Naturally, we take any attempt to manipulate our benchmarks seriously. New devices are launching all the time, however, and we can only test a small number of them ourselves. If you discover a device with a suspcious score, I would greatly appreciate it if you could email [email protected] and share the details with us so we can investigate further.”

          • Rajaram Mohan Roy

            Ya, I agree you. If HTC & Samsung cheated knowingly then its tough to survive this tech race with gaining consumer’s confidence. I was planning to buy Note 10.1 2014 but this news raised doubts in my mind & if not sorted out then I will resort to iPadAir unwillingly. Android’s flexibility interests me more & some functions of Note 10.1, but I won’t fall for it if the very Soul is deceitful….

            As this matters is gathering attention, leading tech site are making highlight of it, so this topic is gathering momentum considering discussions carried out on various forums. There are so many testing bench & various parameters are considered in different environment hence how can layman buyer consider best of all while evaluating all gadgets impartially? Do genuine benchmark score exist? Some sites claim that many manufacturer overclocked just provide extra push for any heavy app, but it turns out that only benchmarker apps are entitled to get extra push. Agree that manufacturer code this to stand out in benchmark test then why don’t they stand out in every app or in consumer’s heart, why don’t excel in user experience rather than to limiting power to benchmarkers?

            Better HTC & Samsung clear the dark clouds over their prime products and make high fidelity in consumer hearts….

          • http://techgage.com/ Rob Williams

            It’s too bad that the 10-inch tablet arena at the moment is rather weak. If Google updates the Nexus 10, then it’d be a GREAT tablet to consider. I am not a fan of Apple per se; I like the design, but the hardware and price combination (and not to mention the lack of flexibility) always kills it for me. Windows tablets are gaining in popularity as well, but I can’t really say they do much to pull me in.

            I greatly appreciate the fact that you take this sort of thing seriously, because a LOT of people don’t. If everyone raised questions like you and actually put their money where their mouths are, then companies simply wouldn’t try to pull this kind of thing.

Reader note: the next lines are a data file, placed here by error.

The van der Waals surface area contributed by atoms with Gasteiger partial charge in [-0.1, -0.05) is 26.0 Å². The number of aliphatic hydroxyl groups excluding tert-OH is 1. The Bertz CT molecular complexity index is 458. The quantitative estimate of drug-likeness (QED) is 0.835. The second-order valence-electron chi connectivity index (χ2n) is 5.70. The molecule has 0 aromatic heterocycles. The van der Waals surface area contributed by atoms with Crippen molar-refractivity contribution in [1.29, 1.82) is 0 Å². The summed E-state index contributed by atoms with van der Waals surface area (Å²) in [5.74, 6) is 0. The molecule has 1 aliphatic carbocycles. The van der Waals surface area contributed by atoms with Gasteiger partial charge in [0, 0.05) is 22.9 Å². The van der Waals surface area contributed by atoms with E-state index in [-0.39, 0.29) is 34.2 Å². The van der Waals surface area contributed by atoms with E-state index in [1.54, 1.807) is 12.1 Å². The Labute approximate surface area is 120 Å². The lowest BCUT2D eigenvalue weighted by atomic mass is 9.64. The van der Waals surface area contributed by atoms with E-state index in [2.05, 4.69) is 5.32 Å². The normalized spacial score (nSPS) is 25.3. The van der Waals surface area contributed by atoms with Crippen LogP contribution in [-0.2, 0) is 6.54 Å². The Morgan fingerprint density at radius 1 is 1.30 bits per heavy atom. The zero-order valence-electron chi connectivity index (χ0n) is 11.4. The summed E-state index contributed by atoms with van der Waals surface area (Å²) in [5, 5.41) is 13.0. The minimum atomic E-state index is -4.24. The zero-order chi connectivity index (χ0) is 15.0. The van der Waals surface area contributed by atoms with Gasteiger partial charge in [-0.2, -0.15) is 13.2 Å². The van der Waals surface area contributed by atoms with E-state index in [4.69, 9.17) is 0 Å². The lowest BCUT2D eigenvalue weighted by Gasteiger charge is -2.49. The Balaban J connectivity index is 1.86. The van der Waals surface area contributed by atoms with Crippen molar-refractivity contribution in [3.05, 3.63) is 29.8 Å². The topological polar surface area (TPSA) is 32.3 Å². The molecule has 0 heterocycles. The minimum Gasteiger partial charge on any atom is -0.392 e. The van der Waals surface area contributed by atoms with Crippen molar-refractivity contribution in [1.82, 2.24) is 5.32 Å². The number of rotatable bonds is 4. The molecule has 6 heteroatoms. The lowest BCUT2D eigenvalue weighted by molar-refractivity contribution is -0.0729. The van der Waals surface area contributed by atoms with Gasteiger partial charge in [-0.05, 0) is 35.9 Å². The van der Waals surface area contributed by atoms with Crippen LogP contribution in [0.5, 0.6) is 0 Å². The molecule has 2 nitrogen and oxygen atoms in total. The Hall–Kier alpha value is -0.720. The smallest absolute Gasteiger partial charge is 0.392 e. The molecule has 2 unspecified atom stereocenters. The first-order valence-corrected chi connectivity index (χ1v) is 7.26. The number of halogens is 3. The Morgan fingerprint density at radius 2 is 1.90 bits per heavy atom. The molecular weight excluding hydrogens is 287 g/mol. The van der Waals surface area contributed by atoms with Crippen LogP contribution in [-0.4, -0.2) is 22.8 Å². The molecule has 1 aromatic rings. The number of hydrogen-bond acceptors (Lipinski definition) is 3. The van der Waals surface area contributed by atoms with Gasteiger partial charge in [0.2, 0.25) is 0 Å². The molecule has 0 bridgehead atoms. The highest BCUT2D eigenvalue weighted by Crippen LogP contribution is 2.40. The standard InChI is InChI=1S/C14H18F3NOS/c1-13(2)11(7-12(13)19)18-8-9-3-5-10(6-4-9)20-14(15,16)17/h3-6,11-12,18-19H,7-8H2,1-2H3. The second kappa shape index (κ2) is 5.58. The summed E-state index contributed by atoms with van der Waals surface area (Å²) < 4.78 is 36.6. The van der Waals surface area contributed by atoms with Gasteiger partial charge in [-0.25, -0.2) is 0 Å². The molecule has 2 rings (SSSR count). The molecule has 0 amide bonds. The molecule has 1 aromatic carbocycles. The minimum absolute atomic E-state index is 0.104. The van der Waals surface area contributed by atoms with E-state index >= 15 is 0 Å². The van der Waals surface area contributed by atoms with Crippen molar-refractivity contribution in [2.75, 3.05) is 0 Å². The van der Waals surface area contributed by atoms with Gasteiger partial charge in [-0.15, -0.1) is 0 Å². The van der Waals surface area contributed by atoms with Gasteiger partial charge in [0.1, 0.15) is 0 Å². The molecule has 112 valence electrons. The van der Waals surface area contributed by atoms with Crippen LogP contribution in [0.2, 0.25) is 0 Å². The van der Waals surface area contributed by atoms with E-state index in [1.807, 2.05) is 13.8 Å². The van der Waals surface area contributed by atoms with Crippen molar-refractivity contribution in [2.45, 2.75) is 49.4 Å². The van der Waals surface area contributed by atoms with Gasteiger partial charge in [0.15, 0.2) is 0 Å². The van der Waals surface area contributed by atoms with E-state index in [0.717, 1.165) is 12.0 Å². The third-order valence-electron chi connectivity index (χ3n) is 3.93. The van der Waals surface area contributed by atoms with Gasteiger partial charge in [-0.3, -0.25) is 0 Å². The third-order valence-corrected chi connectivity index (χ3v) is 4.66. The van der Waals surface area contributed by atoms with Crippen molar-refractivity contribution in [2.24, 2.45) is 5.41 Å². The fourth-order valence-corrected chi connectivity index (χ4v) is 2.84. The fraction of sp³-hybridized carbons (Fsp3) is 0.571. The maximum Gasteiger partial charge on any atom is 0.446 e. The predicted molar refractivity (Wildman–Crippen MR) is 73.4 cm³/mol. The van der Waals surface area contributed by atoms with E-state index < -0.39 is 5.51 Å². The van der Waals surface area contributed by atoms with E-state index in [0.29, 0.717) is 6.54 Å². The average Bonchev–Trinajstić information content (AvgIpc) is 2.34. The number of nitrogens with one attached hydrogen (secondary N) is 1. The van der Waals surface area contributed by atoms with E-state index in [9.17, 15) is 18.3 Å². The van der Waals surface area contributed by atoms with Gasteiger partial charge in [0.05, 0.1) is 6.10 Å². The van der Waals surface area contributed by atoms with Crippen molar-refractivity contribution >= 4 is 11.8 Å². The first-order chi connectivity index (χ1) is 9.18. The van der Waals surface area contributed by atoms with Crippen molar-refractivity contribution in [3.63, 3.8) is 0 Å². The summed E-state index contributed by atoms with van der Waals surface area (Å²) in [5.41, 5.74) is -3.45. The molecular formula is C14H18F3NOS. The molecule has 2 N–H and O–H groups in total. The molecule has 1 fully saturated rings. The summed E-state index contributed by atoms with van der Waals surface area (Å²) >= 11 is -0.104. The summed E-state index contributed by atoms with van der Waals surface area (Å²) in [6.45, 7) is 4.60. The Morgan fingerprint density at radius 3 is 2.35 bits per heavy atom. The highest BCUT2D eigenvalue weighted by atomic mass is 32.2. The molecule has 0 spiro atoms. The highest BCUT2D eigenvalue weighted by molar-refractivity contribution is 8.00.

“Do genuine benchmark score exist?”

            Real-world tests would be best, but on mobile, that’s easier said than done, especially when comparing one platform to the next. In order to get the full picture of performance, it’s best to take a look at a LOT of benchmarks and then surmise the overall picture that way. As far as gaming goes though, I would say I trust Futuremark’s work… the company has been doing what it does for well over a decade, and it takes what it does very seriously. I’d also greatly trust MobileXPRT, as they also take things very, very seriously. It’s a benchmark that’s slow to catch on it seems, but it should be used. We’ll use both of these both when we start posting more mobile stuff, as I consider them to be the most important (outside of battery-life tests and such).

          • Rajaram Mohan Roy

            I consider myself as Layman turn Techie, I being Biology grad its tough to be techie but I try to simplify terms. I am considering to buy best tab which can lead gadget & OS update race for next 2 years. So I’m studying all web updates of 10.1 2014 & ipadair since few month. I have all outdated gadgets like N72(brought in 2006) & Dell inspiron 15R i5 1st gen,Win7(brought in 2011). As I have decided to update my gadgets with best phone & tab in market so I got into all this stuff. Here in India we don’t have Apple craze, but I do agree Apple provide best built quality in their products but hamper lot in iOS with iTunes monopoly & other hand is cheap but practical Samsung’s flexible range. As price don’t affect me I want the best in phone & in tab. So my detail study hints me toward Samsung but concern for its longevity in market survival. Current issues with Samsung is worth concerning. This recent delisting incident put me in doubt, but on considering other benchmark Samsung did well. This create question in my mind.